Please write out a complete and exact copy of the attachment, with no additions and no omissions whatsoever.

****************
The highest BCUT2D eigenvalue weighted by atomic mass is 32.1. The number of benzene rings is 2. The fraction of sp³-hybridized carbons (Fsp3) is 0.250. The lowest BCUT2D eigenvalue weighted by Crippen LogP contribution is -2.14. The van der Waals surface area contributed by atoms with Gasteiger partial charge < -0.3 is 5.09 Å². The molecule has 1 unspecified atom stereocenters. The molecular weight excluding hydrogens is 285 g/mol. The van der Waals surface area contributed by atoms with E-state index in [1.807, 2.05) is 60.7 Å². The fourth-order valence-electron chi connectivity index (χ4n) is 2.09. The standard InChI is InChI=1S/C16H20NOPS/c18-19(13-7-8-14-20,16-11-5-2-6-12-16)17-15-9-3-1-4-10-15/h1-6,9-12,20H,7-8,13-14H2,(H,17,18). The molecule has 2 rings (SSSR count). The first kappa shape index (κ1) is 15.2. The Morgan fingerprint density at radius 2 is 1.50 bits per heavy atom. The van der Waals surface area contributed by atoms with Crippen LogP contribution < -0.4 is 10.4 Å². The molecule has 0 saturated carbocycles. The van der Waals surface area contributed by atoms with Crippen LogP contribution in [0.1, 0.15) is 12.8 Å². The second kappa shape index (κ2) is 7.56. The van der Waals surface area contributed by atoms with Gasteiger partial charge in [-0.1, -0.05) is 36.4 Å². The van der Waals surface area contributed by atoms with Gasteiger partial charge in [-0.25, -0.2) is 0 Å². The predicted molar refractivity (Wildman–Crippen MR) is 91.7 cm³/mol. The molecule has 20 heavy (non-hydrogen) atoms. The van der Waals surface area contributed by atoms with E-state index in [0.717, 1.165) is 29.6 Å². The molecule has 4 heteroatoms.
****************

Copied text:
The highest BCUT2D eigenvalue weighted by atomic mass is 32.1. The number of benzene rings is 2. The fraction of sp³-hybridized carbons (Fsp3) is 0.250. The lowest BCUT2D eigenvalue weighted by Crippen LogP contribution is -2.14. The van der Waals surface area contributed by atoms with Gasteiger partial charge < -0.3 is 5.09 Å². The molecule has 1 unspecified atom stereocenters. The molecular weight excluding hydrogens is 285 g/mol. The van der Waals surface area contributed by atoms with E-state index in [1.807, 2.05) is 60.7 Å². The fourth-order valence-electron chi connectivity index (χ4n) is 2.09. The standard InChI is InChI=1S/C16H20NOPS/c18-19(13-7-8-14-20,16-11-5-2-6-12-16)17-15-9-3-1-4-10-15/h1-6,9-12,20H,7-8,13-14H2,(H,17,18). The molecule has 2 rings (SSSR count). The first kappa shape index (κ1) is 15.2. The Morgan fingerprint density at radius 2 is 1.50 bits per heavy atom. The van der Waals surface area contributed by atoms with Crippen LogP contribution < -0.4 is 10.4 Å². The molecule has 0 saturated carbocycles. The van der Waals surface area contributed by atoms with Crippen LogP contribution in [0.1, 0.15) is 12.8 Å². The second kappa shape index (κ2) is 7.56. The van der Waals surface area contributed by atoms with Gasteiger partial charge in [-0.1, -0.05) is 36.4 Å². The van der Waals surface area contributed by atoms with Gasteiger partial charge in [-0.25, -0.2) is 0 Å². The predicted molar refractivity (Wildman–Crippen MR) is 91.7 cm³/mol. The molecule has 20 heavy (non-hydrogen) atoms. The van der Waals surface area contributed by atoms with E-state index in [0.717, 1.165) is 29.6 Å². The molecule has 4 heteroatoms.